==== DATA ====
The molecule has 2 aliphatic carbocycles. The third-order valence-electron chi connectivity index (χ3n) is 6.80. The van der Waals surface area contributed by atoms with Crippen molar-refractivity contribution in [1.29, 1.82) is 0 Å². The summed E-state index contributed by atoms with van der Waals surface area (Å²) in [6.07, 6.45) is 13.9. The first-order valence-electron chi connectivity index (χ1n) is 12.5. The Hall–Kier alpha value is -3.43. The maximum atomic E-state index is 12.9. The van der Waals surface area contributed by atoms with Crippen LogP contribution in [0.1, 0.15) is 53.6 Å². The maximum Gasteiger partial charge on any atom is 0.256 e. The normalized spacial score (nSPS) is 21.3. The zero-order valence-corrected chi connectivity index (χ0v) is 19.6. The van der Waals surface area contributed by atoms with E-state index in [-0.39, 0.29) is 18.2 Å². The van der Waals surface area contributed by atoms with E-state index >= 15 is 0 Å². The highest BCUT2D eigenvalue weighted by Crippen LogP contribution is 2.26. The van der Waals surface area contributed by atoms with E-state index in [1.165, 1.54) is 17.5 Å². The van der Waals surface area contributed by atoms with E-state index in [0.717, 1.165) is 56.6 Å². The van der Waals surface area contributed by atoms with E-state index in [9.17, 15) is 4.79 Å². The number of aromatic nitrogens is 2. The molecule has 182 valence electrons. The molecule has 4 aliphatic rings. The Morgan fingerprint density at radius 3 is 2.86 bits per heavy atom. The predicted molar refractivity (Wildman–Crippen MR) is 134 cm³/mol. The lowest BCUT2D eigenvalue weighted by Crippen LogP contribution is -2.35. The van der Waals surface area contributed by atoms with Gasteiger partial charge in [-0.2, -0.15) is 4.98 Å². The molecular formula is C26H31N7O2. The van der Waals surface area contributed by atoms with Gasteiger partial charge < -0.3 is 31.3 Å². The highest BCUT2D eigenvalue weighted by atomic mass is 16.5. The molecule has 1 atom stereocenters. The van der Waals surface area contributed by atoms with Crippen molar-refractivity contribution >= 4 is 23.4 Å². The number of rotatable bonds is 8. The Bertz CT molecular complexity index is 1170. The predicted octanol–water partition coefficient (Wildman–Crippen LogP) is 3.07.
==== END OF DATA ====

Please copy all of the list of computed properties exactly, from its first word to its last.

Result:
The molecule has 2 aliphatic carbocycles. The third-order valence-electron chi connectivity index (χ3n) is 6.80. The van der Waals surface area contributed by atoms with Crippen molar-refractivity contribution in [1.29, 1.82) is 0 Å². The summed E-state index contributed by atoms with van der Waals surface area (Å²) in [6.07, 6.45) is 13.9. The first-order valence-electron chi connectivity index (χ1n) is 12.5. The Hall–Kier alpha value is -3.43. The maximum atomic E-state index is 12.9. The van der Waals surface area contributed by atoms with Crippen LogP contribution in [0.1, 0.15) is 53.6 Å². The maximum Gasteiger partial charge on any atom is 0.256 e. The normalized spacial score (nSPS) is 21.3. The zero-order valence-corrected chi connectivity index (χ0v) is 19.6. The van der Waals surface area contributed by atoms with E-state index in [-0.39, 0.29) is 18.2 Å². The van der Waals surface area contributed by atoms with E-state index >= 15 is 0 Å². The highest BCUT2D eigenvalue weighted by Crippen LogP contribution is 2.26. The van der Waals surface area contributed by atoms with E-state index in [1.165, 1.54) is 17.5 Å². The van der Waals surface area contributed by atoms with E-state index in [0.717, 1.165) is 56.6 Å². The van der Waals surface area contributed by atoms with E-state index in [9.17, 15) is 4.79 Å². The number of aromatic nitrogens is 2. The molecule has 182 valence electrons. The molecule has 4 aliphatic rings. The Morgan fingerprint density at radius 3 is 2.86 bits per heavy atom. The predicted molar refractivity (Wildman–Crippen MR) is 134 cm³/mol. The lowest BCUT2D eigenvalue weighted by Crippen LogP contribution is -2.35. The van der Waals surface area contributed by atoms with Gasteiger partial charge in [-0.2, -0.15) is 4.98 Å². The molecular formula is C26H31N7O2. The van der Waals surface area contributed by atoms with Gasteiger partial charge < -0.3 is 31.3 Å². The highest BCUT2D eigenvalue weighted by atomic mass is 16.5. The molecule has 1 atom stereocenters. The van der Waals surface area contributed by atoms with Crippen molar-refractivity contribution >= 4 is 23.4 Å². The number of rotatable bonds is 8. The Bertz CT molecular complexity index is 1170. The predicted octanol–water partition coefficient (Wildman–Crippen LogP) is 3.07.